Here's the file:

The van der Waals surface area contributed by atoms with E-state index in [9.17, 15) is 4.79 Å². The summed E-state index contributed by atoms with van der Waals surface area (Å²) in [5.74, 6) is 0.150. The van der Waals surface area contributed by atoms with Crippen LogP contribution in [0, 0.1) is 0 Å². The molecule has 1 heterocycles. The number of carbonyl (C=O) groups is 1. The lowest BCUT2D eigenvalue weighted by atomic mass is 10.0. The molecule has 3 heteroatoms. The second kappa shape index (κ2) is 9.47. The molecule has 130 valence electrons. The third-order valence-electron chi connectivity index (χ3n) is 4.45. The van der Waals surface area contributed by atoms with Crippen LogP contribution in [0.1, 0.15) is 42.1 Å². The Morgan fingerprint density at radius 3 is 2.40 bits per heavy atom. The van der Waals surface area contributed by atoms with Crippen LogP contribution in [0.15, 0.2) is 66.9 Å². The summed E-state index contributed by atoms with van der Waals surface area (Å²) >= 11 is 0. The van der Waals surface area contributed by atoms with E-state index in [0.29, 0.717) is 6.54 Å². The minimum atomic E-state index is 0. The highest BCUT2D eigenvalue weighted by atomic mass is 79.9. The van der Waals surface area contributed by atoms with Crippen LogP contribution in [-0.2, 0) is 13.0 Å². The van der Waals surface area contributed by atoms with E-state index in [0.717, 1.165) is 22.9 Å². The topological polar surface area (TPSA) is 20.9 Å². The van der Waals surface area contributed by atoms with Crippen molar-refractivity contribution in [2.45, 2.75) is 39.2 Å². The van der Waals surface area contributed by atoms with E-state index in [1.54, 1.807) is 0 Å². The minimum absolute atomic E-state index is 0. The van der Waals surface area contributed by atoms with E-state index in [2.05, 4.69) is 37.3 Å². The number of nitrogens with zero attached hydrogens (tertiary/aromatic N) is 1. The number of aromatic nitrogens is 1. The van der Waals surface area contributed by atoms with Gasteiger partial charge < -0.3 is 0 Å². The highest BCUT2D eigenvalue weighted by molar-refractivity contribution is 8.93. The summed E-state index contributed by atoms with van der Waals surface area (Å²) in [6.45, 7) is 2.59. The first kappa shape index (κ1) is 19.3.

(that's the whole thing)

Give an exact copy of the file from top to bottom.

The van der Waals surface area contributed by atoms with E-state index in [9.17, 15) is 4.79 Å². The summed E-state index contributed by atoms with van der Waals surface area (Å²) in [5.74, 6) is 0.150. The van der Waals surface area contributed by atoms with Crippen LogP contribution in [0, 0.1) is 0 Å². The molecule has 1 heterocycles. The number of carbonyl (C=O) groups is 1. The lowest BCUT2D eigenvalue weighted by atomic mass is 10.0. The molecule has 3 heteroatoms. The second kappa shape index (κ2) is 9.47. The molecule has 130 valence electrons. The third-order valence-electron chi connectivity index (χ3n) is 4.45. The van der Waals surface area contributed by atoms with Crippen LogP contribution in [0.1, 0.15) is 42.1 Å². The Morgan fingerprint density at radius 3 is 2.40 bits per heavy atom. The van der Waals surface area contributed by atoms with Crippen LogP contribution in [0.15, 0.2) is 66.9 Å². The summed E-state index contributed by atoms with van der Waals surface area (Å²) >= 11 is 0. The van der Waals surface area contributed by atoms with E-state index in [0.29, 0.717) is 6.54 Å². The minimum atomic E-state index is 0. The highest BCUT2D eigenvalue weighted by atomic mass is 79.9. The van der Waals surface area contributed by atoms with Crippen LogP contribution in [-0.2, 0) is 13.0 Å². The van der Waals surface area contributed by atoms with E-state index in [0.717, 1.165) is 22.9 Å². The topological polar surface area (TPSA) is 20.9 Å². The van der Waals surface area contributed by atoms with Crippen molar-refractivity contribution in [2.45, 2.75) is 39.2 Å². The van der Waals surface area contributed by atoms with E-state index in [1.54, 1.807) is 0 Å². The minimum absolute atomic E-state index is 0. The van der Waals surface area contributed by atoms with E-state index in [2.05, 4.69) is 37.3 Å². The number of nitrogens with zero attached hydrogens (tertiary/aromatic N) is 1. The number of aromatic nitrogens is 1. The van der Waals surface area contributed by atoms with Gasteiger partial charge < -0.3 is 0 Å². The highest BCUT2D eigenvalue weighted by molar-refractivity contribution is 8.93. The summed E-state index contributed by atoms with van der Waals surface area (Å²) in [6.45, 7) is 2.59. The first kappa shape index (κ1) is 19.3.